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Interview with Virginia Armstrong

Can you tell me who you are and what you do?

I have been a designer all my working life. After a degree in graphic design I worked in branding and packaging for many years and I am still a freelance graphic designer. That’s my main job. About 8 years ago, when I moved here and found that I had the space I decided to do a course in screen printing and set up a print studio. I was used to working on computers and I just wanted to get back to doing something a bit messy. I started printing on textiles and really enjoyed it. I started selling a few pieces and I’ve taken it from there.

When did you first become interested in design?

It’s always been around me. My mum worked in the arts and we were surrounded by works of art and design.

What was the starting point for your business roddy&ginger?

About 5 years ago an interiors magazine wanted to do a feature on my mid-century house and they told me it would be a good way of promoting a business. So I had to get it off the ground and up and running with a website and online shop by the time the article came out. The name, roddy&ginger was coined by a friend’s little boy, it seemed like a nice name and now I’m stuck with it! I got a bit of publicity by being in a magazine and it went from there.

Where do the ideas for your designs come from?

I have always been interested in mid-century design and have gathered quite a collection over the years. It’s good, innovative design that has lasted the test of time. It has also become very fashionable again so I could see there was a market for it when I started roddy&ginger. My collections of textiles, ceramics and illustrated children’s books from the 1960s and 1970s are all a big influence on my work.

Your designs are spread across different forms – cushions, trays, wallpaper. When you are creating a design are you thinking about where it will be used?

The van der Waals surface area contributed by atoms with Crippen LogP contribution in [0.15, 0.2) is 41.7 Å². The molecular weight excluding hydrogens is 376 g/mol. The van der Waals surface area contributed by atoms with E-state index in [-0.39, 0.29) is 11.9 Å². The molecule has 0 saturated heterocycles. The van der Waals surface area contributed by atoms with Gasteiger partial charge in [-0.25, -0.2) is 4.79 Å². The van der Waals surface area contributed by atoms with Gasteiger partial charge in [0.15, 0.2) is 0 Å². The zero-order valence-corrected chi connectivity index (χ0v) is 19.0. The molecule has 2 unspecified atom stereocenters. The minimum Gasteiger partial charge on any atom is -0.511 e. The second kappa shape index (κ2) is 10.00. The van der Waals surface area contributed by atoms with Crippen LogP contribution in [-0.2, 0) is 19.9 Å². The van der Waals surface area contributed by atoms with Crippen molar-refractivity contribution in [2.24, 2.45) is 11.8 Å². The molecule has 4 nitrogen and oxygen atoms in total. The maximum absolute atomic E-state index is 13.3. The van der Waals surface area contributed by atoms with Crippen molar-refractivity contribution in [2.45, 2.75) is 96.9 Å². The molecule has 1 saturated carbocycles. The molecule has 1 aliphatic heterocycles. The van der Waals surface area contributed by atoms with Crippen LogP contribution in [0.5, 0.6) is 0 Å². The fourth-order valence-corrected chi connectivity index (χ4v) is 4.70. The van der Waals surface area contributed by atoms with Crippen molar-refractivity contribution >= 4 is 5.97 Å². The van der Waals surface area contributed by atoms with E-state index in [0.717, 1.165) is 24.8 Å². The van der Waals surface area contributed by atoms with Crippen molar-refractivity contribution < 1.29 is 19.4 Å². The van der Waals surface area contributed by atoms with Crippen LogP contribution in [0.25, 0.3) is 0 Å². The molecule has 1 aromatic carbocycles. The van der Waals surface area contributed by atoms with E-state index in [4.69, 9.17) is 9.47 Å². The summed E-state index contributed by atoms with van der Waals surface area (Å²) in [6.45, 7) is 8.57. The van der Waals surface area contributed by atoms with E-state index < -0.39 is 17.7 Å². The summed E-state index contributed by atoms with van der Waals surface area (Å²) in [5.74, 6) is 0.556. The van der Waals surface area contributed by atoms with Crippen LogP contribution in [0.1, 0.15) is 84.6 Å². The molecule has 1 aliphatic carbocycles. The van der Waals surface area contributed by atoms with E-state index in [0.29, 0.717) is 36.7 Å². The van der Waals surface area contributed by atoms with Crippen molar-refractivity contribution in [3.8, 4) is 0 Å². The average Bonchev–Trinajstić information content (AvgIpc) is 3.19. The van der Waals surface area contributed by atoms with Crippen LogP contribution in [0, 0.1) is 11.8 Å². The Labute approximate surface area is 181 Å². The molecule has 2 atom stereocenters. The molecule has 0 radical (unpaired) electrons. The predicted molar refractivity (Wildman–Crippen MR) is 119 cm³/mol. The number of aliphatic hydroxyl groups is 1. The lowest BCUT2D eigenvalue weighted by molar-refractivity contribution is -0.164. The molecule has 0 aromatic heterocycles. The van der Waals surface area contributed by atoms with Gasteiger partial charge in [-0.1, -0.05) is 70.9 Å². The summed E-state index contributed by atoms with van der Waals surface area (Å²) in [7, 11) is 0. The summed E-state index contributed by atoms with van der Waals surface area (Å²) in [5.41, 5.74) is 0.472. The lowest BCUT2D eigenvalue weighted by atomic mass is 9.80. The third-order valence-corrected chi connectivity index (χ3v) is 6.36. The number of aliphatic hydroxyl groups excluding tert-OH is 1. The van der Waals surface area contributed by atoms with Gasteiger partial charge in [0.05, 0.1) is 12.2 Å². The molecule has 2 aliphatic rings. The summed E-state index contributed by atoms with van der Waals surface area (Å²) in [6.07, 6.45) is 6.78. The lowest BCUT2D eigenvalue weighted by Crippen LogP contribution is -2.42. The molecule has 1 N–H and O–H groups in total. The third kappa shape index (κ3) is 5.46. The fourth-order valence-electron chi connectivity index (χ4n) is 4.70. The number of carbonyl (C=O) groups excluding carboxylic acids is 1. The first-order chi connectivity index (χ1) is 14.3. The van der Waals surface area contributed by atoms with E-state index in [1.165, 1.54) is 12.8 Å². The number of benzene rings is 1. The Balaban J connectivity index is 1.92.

I’m not that organised, I felt that some of my textile designs were particularly applicable to wallpaper so I decided to give it a go 2 or 3 years ago, I now have a small range of two wallpaper designs which are printed in Holland.

Do you have any particular favourites of the designs you’ve done, that you think are particularly successful?

Although I still keep printing some of my older designs I am more interested in my current work which tends to be more abstract and geometric.

What are your new products for Dulwich Open House?

I’m hoping to get some new textile designs ready for Open House. The nice thing about Dulwich Open House is that you can showcase new ideas and get instant feedback. That’s how I started my wallpapers, I printed a prototype length, stuck it on the wall and got lots of positive comments.

Last year it was a new geometric design that sold well. This year it may be something different. I tend to do special prices for Open House and I try to empty my stock cupboards. There will be plenty to buy from as little as £5.00 as well as seconds and miss prints.

What do you enjoy about being involved in the Dulwich Arts Festival and how many years have you done it?

This will be my 5th Open House, I have watched it grow since I started. I like the fact that you meet lots of people. I use my house as a location house so it has been great to meet journalists and stylists who are interested in my work and the house. I really enjoy taking part in Open house, it gives me motivation to do something new and it’s very relaxed because it’s at home.

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